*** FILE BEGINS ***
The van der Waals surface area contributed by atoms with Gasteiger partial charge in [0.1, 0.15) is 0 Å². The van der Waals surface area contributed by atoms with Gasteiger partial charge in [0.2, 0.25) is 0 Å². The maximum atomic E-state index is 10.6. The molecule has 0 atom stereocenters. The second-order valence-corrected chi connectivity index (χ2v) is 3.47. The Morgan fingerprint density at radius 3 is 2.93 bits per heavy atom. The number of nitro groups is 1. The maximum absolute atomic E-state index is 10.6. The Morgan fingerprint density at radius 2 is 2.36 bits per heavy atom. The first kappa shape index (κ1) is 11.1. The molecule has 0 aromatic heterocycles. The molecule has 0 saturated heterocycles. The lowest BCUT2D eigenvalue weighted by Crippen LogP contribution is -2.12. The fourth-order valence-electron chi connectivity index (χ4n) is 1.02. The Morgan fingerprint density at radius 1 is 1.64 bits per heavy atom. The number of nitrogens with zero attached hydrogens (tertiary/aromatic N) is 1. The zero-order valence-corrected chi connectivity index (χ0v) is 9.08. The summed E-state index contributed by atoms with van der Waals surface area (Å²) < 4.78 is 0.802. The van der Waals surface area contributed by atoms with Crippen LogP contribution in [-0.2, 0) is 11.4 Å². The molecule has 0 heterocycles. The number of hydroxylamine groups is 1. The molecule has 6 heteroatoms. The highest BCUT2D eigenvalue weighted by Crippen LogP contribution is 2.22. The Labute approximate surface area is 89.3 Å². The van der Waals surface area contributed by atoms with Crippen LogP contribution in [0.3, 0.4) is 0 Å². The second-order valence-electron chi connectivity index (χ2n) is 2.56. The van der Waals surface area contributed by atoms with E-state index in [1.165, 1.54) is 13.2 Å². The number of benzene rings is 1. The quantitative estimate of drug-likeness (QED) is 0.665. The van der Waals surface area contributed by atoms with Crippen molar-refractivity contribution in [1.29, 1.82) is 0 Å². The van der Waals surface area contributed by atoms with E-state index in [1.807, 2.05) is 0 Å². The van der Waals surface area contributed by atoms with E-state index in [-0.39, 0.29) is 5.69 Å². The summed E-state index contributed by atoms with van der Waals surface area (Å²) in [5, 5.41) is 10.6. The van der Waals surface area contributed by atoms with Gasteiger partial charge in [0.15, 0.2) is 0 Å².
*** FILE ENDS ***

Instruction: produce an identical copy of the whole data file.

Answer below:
The van der Waals surface area contributed by atoms with Gasteiger partial charge in [0.1, 0.15) is 0 Å². The van der Waals surface area contributed by atoms with Gasteiger partial charge in [0.2, 0.25) is 0 Å². The maximum atomic E-state index is 10.6. The molecule has 0 atom stereocenters. The second-order valence-corrected chi connectivity index (χ2v) is 3.47. The Morgan fingerprint density at radius 3 is 2.93 bits per heavy atom. The number of nitro groups is 1. The maximum absolute atomic E-state index is 10.6. The Morgan fingerprint density at radius 2 is 2.36 bits per heavy atom. The first kappa shape index (κ1) is 11.1. The molecule has 0 aromatic heterocycles. The molecule has 0 saturated heterocycles. The lowest BCUT2D eigenvalue weighted by Crippen LogP contribution is -2.12. The fourth-order valence-electron chi connectivity index (χ4n) is 1.02. The Morgan fingerprint density at radius 1 is 1.64 bits per heavy atom. The number of nitrogens with zero attached hydrogens (tertiary/aromatic N) is 1. The zero-order valence-corrected chi connectivity index (χ0v) is 9.08. The summed E-state index contributed by atoms with van der Waals surface area (Å²) < 4.78 is 0.802. The van der Waals surface area contributed by atoms with Crippen LogP contribution in [-0.2, 0) is 11.4 Å². The molecule has 0 heterocycles. The number of hydroxylamine groups is 1. The molecule has 6 heteroatoms. The highest BCUT2D eigenvalue weighted by Crippen LogP contribution is 2.22. The Labute approximate surface area is 89.3 Å². The van der Waals surface area contributed by atoms with Crippen LogP contribution in [0.3, 0.4) is 0 Å². The second-order valence-electron chi connectivity index (χ2n) is 2.56. The van der Waals surface area contributed by atoms with E-state index in [1.165, 1.54) is 13.2 Å². The number of benzene rings is 1. The quantitative estimate of drug-likeness (QED) is 0.665. The van der Waals surface area contributed by atoms with Crippen molar-refractivity contribution in [1.29, 1.82) is 0 Å². The van der Waals surface area contributed by atoms with E-state index in [1.807, 2.05) is 0 Å². The van der Waals surface area contributed by atoms with E-state index in [-0.39, 0.29) is 5.69 Å². The summed E-state index contributed by atoms with van der Waals surface area (Å²) in [5, 5.41) is 10.6. The van der Waals surface area contributed by atoms with Gasteiger partial charge in [0.15, 0.2) is 0 Å².